Wednesday, November 10, 2021

Putnam - The Upswing: How America Came Together a Century Ago and How We Can Do it Again

Robert Putnam’s The Upswing: How America Came Together a Century Ago and How We Can Do it Again (2020) exceeds the importance of his previous “show stopper,” Bowling Alone. It is better documented and covers a breadth of information and data. Even though Bowling Alone was widely read and cited, it doesn’t begin to match the salience of the analyses, warnings, and recommendations of Upswing. Putnam makes a prediction but one that depends on us – many of us, seeing the signs and turning the seeds of change into a new reality of a more equitable and productive society.

The first chapters of the book provide the background for the four broad areas in which change has occurred – economics, politics, society, and culture. Trends were analyzed beginning at the height of the Gilded Age of the late 19th century, a period of incredible advancement for America but also extreme inequality, polarization, social disarray, and hyper individualism. The extremes of the Gilded Age ushered in the Progressive movement of the early 20th century, a movement that was primarily held together by a commitment to community and common welfare. While it took a couple of decades for the Progressive movement to address the extremes of the Gilded Age, it eventually secured policies that broke down elitist systems and created the middle class for which the U.S.A. was so renowned by the 1960s. However, once brought together, the common bonds began to disintegrate, returning to another Gilded Age in the early 21st century. The ebb and flow of these 120 or so years began with the individualistic and competitive “I” of the first Gilded Age, climaxed with the community focus of “we” in mid-20th century, and fell precipitously toward another “I” of our current era – an inverted “U” curve.


Putnam acknowledged that it is very difficult to determine cause and effect in the changes of the 20th century but some might suggest that it looks like a pendulum swinging back and forth in response to the excesses of each era – mid-century progress in most citizen’s welfare followed by a shift to individualism, tribalism, and the me-first thinking of many today. One thing that is clear is that the 60s were the hinge, or pivot point, of the 20th century. The period from 1968 to 1974 is recognized as a time of revolution and renaissance but also of fracture and discontent. The 1960s came in as “years of hope” and left as “days of rage” (p. 300), demonstrated so clearly in the literature and art of those years. “Something’s happening here/What it is ain’t exactly clear” (Buffalo Springfield) or Dylan’s “Blowin’ in the Wind” or “The Times they are A’Changin’” were a backdrop for the growing cynicism and individuality of the time. Putnam wrote, “movement toward an expanding ‘we’ suddenly reversed… growing polarization produced growing inequality, which produced growing social isolation, which produced in turn more polarization, in what seemed to be an endless downward spiral” (p 312).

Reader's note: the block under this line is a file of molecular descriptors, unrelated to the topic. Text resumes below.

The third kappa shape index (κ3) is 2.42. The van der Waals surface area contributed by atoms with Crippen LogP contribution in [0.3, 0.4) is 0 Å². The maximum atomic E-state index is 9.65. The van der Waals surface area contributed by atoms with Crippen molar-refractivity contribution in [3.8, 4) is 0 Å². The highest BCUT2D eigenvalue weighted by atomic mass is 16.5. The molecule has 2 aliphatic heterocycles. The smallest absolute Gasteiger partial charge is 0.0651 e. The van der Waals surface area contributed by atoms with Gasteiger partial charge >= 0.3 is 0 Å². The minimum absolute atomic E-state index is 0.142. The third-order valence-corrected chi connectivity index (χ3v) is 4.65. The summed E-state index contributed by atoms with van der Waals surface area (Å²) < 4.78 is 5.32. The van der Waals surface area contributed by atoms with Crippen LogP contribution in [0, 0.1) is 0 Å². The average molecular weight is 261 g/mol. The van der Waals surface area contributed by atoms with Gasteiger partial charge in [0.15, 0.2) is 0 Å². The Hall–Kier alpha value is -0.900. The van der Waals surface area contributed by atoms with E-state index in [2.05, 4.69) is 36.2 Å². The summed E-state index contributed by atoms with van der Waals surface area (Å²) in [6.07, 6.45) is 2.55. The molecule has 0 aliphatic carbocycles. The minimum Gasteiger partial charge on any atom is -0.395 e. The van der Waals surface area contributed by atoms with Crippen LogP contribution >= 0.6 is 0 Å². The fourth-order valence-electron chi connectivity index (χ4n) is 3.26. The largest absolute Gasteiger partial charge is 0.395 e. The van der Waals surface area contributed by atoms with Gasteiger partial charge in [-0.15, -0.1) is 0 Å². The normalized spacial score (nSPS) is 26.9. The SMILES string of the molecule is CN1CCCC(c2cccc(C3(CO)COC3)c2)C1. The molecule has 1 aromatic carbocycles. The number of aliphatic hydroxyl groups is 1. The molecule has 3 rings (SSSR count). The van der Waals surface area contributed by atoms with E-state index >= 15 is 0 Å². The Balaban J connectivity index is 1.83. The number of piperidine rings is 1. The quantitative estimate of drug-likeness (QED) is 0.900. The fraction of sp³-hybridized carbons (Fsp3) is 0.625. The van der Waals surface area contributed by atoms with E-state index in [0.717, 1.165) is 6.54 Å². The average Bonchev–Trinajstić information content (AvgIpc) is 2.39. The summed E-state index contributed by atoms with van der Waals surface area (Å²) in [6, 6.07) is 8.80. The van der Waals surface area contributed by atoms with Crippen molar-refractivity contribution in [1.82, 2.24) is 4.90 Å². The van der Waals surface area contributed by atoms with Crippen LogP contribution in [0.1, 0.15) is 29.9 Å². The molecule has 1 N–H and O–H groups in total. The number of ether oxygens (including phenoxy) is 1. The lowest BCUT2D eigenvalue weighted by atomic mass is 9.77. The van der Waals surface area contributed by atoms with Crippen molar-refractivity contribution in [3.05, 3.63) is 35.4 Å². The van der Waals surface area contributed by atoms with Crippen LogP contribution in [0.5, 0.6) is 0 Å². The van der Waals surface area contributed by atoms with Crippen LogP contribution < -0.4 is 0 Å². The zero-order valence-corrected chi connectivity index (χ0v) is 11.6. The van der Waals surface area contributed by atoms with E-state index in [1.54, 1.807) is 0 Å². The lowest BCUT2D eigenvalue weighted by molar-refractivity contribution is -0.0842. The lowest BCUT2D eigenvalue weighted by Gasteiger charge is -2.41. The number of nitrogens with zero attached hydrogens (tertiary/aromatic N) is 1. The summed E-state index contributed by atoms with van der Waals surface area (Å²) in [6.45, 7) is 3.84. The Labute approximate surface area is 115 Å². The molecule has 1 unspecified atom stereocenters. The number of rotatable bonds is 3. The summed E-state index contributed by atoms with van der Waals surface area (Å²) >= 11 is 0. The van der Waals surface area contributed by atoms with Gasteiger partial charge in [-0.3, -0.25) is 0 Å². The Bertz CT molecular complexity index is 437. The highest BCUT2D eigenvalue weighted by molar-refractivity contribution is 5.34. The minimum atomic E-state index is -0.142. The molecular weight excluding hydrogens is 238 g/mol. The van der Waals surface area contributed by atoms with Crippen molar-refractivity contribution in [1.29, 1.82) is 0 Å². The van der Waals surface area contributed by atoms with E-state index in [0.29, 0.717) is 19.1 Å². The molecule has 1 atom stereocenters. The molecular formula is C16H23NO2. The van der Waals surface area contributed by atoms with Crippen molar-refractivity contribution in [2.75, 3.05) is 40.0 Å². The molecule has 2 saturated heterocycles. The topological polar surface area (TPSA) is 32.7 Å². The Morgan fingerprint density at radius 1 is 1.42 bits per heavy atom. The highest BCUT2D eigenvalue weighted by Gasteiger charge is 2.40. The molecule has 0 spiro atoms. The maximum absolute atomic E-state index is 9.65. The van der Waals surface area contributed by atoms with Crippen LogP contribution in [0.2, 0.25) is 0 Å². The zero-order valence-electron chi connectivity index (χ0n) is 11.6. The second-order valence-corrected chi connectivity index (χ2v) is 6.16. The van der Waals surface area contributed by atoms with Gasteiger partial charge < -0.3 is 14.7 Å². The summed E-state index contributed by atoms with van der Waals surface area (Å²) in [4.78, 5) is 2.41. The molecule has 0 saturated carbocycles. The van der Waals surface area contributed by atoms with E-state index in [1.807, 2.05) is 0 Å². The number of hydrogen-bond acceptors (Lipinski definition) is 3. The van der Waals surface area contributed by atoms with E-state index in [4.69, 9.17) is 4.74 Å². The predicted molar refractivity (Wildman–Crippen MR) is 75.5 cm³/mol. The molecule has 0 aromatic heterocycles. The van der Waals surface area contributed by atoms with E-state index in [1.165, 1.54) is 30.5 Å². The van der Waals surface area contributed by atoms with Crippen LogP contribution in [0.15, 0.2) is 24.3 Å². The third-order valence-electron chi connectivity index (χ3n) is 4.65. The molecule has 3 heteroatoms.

Putnam turned to the all-important question of how America’s last upswing toward “we” occurred and how it might be restored. The Progressive movement included criticism of the Gilded Age and a repudiation of what the America of immigrant dreams had become and it included an understanding that ordinary citizens have the power to change their government. The early years of the Progressive era created infinite social capital that fostered a shared prosperity for all. Journalists were partially responsible for telegraphing the realization of inequity, which spawned a generation of politicians committed to the common good. The rise of community and “we” was a moral question and included citizens asking of themselves “what personal privileges and rights we might be willing to lay aside” (p. 329) for the benefit of all. This movement began in the lower or common ranks of citizens and then invigorated a new set of shared values. This is the lesson for the present day - inequity and environmental degradation are compelling moral mandates and require the active engagement of citizens to turn back toward a “we” mandate. The cautions Putnam offers at such a propitious time include: be careful not to overcorrect, never compromise on equality and inclusion, and remain faithful to individual liberty coupled with unwavering commitment to equality in all sectors.


The one question that remains when comparing the 19th and 21st century Gilded Ages is the influence of media and the wedge politics that divides so many groups and individuals. The 19th century Gilded Age offered the 1% hiding places behind gated landscapes that only the muckrakers eventually exposed. The 21st century Gilded Age displays all of the abuses, spun in deceitful ways by the perpetrators themselves. Yet, there are many victims of this age who remain enamored with what they see.

No comments: